Seeing double: 1957 Rolls and 1959 Bentley

Rolls Royce And Bently

There were several possible titles for this write-up, including Pass The Mustard and Double Trouble. Late ’50s Rolls Royces and Bentleys aren’t cheap to restore, but this duo might be interesting to have. We have to wonder though, why would someone have their Rolls and Bentley painted alike? For $16,000 or best offer, you can have these near twins listed on craigslist. Both cars run, but that’s all that’s revealed. They are located in Marysville, California. For an extra $10,000 he’ll throw in a 1948 Willys Jeep with a, 302, 4 speed and 33 inch tires.

inside front

The interiors look nice, but you can see someone has already discovered some electrical miseries. Right hand drive makes these even less desirable and knocks 15% off the value. You can’t tell from the pictures which car is the one with the best interior, but this one doesn’t look too bad.

right

These are beautiful cars, but even running and driving they are still not worth enough to justify any restoration work. Is there a devoted Rolls/Bentley fan willing to take on two projects? Perhaps one could serve as a parts car for the other. The average retail is only about $32,000, less 15% for right hand drive or about $27,000 for the Rolls and a bit less for the Bentley. These would make great drivers. Is there anything one could do with these that would make sense?  Perhaps if one could do minimal work to get one running and driving you might recover enough to start on the remaining car.

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Comments

  1. Dolphin Member

    Actually, it’s Willie’s Jeep. Maybe it used to belong to Willie Nelson. I really wanted to have a look at Willie’s idea of a hot motor for a vintage Jeep, but no luck.

    This is probably the most unusual group of vehicles that’s ever been on Barn Finds together, especially if the Jeep really was once owned by Willie, but still so even if it wasn’t.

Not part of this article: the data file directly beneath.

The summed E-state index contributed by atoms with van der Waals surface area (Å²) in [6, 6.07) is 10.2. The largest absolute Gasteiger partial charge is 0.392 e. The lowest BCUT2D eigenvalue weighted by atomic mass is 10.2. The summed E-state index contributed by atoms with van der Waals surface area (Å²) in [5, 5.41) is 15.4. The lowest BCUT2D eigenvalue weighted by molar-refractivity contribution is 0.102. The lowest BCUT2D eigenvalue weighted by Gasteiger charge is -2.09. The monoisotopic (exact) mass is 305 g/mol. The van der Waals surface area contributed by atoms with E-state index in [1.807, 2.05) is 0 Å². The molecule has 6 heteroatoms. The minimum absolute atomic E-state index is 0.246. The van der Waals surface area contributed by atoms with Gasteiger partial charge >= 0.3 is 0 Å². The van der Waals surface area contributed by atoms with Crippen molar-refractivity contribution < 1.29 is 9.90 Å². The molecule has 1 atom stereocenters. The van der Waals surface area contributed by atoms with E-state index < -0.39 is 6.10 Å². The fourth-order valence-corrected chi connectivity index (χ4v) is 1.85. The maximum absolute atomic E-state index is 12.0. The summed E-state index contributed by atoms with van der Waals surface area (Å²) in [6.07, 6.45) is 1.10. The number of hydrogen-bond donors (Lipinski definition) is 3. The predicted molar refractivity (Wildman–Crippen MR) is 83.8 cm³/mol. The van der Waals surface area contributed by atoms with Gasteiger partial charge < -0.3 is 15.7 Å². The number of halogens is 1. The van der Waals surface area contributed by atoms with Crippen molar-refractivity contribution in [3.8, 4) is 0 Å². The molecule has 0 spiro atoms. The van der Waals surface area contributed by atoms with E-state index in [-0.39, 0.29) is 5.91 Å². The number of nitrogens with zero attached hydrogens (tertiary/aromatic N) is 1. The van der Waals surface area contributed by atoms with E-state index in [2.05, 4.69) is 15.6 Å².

• brakeservo

      I don’t know if Willie Nelson ever had a Jeep, but I do know he once owned a Euro Mercedes 6.9 because I sold it! Now the Rolls & Bentley – if you want to own either, these are about as new as you want to get if you want something that can be dependable and relatively easy to fix. The V8 model that came later was awful initially, and while the same basic engine is still in production and quite a powerhouse when installed in a turbo charged Bentley Mulsanne, it wasn’t until about 1963 that they had the major design flaws worked out. Then in 1966 Rolls came out with the Silver Shadow model – a vehicle that anyone with any lick of sense will run,not walk away from! All that being said, it is still amazing to me that these early post-war Bentley and Rolls-Royce cars have remained so cheap and affordable and I don’t understand why – they are an absolute pleasure to drive (well actually I prefer the preceding model with a manual transmission) and it’s amazing the number of service and wear parts you can get at your local corner auto parts store so I found my old Rolls to be cheaper to maintain and repair than my Toyota! And with at least 9 out of 10 people, when you say the words “Rolls-Royce” this is the model that springs to mind. Built far better than anything from Detroit and Europe, if properly maintained they can still be used regularly for both the daily commute and long-distance touring. But if neglected, like any car they are a lot of work to be put right again. However virtually any part you’ll ever need is still available and usually (but not always) at a reasonable price. Over the past 30 years I have owned well over 230 Rolls-Royce and Bentley automobiles, the oldest being a 1932 Rolls 20/25 and the newest a 1965 Rolls Silver Cloud III. In my humble opinion, the 1946 – 1954/5 cars with the manual transmissions are the absolute best cars ever built by Bentley and Rolls!